Blowtorching Wet Boulders

Posted on 05. Jan, 2013 by in News

I’m back! I decided to take a bit of break with the holiday season. I’ve been motivated to get outside, but the weather here in Boulder has been very cold and snowy over the last two weeks, and even colder and snowier at all of the places I was interested in traveling to. The weather looks a bit better soon however, and I am looking forward to returning to the rocks to try a number of new projects I have uncovered here in the Front Range and elsewhere. I plan on updating more regularly in the following weeks!

Now on today’s subject matter. Last year Carlo Traversi and Bear Cam Media visited Vastervik, Sweden to film some of the awesome new bouldering there. They produced a high quality video highlighting some of the fabulous problems that are there, including most notably, The Hourglass V13, which looks like a potential 4-star boulder problem. Most interesting is something that didn’t catch my eye initially, but Carlo is seen in the video using a blow torch. A number of climbers commented on the Vimeo thread, telling them rightfully so that using a blowtorch to dry off wet rock is totally unacceptable.

Vastervik Bouldering from Bearcam Media on Vimeo.

My first thought is that often the rules and ethics of bouldering are unspoken. And even when they are spoken, climbers have wildly varying opinions as to what should actually be done. It is one of the reasons I have posted often here about trying to standardize issues like where does a boulder problem start, what to do if one dabs, and proactively dealing with land management officials. One of those rules is that blowtorching wet rock is unacceptable! It can easily damage the rock and there is no need to selfishly take that risk  in order to climb for a day. I’m frustrated with myself for not posting about the issue earlier, even though there have been any number of occasions, including when I was in a cold and snowy New England, that we worked hard to dry wet boulders in a way that would not damage the rock, including not using a blow torch.

My second thought is that Cam and Carlo made an honest mistake and were very open about that, confessing to their error. Particularly Carlo, who responded with this post on his blog. I certainly encourage you to read it. It’s so rare in our manufactured and manipulated internet world a younger climber will step up and take such responsibility. No one is perfect and many climbers make mistakes as they spend more and more time following their passion. I was no different when I was younger and I still make mistakes today. It’s very possible that Carlo had no idea, being that his formative climbing years were in Bishop and Colorado, two of the driest climbing regions in the country, but informed or not, he’s made the right decision. I think his post is outstanding, and I hope that it helps spread good information about proper bouldering ethics, particularly at this time of year.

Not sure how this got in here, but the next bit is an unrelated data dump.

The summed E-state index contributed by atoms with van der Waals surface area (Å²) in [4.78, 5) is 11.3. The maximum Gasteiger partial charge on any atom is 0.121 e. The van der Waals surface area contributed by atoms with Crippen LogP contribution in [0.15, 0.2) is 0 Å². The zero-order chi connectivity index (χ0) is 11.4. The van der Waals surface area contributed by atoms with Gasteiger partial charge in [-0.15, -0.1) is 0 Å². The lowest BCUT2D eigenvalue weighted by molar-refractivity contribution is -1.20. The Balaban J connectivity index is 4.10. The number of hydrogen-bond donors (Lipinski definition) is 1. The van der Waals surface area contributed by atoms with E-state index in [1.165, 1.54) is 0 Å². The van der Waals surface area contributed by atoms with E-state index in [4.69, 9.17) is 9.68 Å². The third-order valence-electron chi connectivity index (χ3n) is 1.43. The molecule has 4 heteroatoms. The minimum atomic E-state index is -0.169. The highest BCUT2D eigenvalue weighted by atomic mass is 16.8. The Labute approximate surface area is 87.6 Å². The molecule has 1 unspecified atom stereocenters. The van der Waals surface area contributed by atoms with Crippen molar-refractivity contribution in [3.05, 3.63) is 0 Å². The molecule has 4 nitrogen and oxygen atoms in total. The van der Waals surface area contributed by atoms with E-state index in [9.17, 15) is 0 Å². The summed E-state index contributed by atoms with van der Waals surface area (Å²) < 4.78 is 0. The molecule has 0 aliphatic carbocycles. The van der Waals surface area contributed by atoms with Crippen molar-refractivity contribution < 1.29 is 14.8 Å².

He asks a number of interesting questions (many of which I would ask as well), and while I would encourage feedback here as always, I would also encourage you to comment on his site as well.

 

52 Responses to “Blowtorching Wet Boulders”

  1. Robin

    15. Jan, 2013

    B3 – Very interesting ethic question as always! I was missing your blog!

    I completely agree with you when you say that blowtorching and gluing are slippery slopes. It is just not clear for me why this argument would not also hold when using a screwdriver to clean boulders. I don’t doubt that it could be done properly, but I think you would agree that it is very slippery.

    Following your argument (which I completely agree with), you would get :

    B3 : If there is a rule that it is ok to use a screwdriver to clean a boulder, I would agree that if it is used properly, little damage would be done. But I’ve literally seen people chip boulders with screwdrivers!! People will not use them properly and hence the rule. If there is one thing I’ve learned, climbers will bend, manipulate, and twist their ethics to get exactly what they want and then use the “climbing is a lifestyle sport” argument to justify it. Having flexible rules and assuming people will be responsible doesn’t work in my experience.

  2. B3

    15. Jan, 2013

    I think the difference is that cleaning of holds is a safety issue. I’m not sure how to define what constitutes proper safety, and perhaps it would be best if hard plastic tools were used. I want boulders that don’t break and I don’t want to have what happened to Jimmy happen if possible. I’m not yet sure how that works logically. Great comment!

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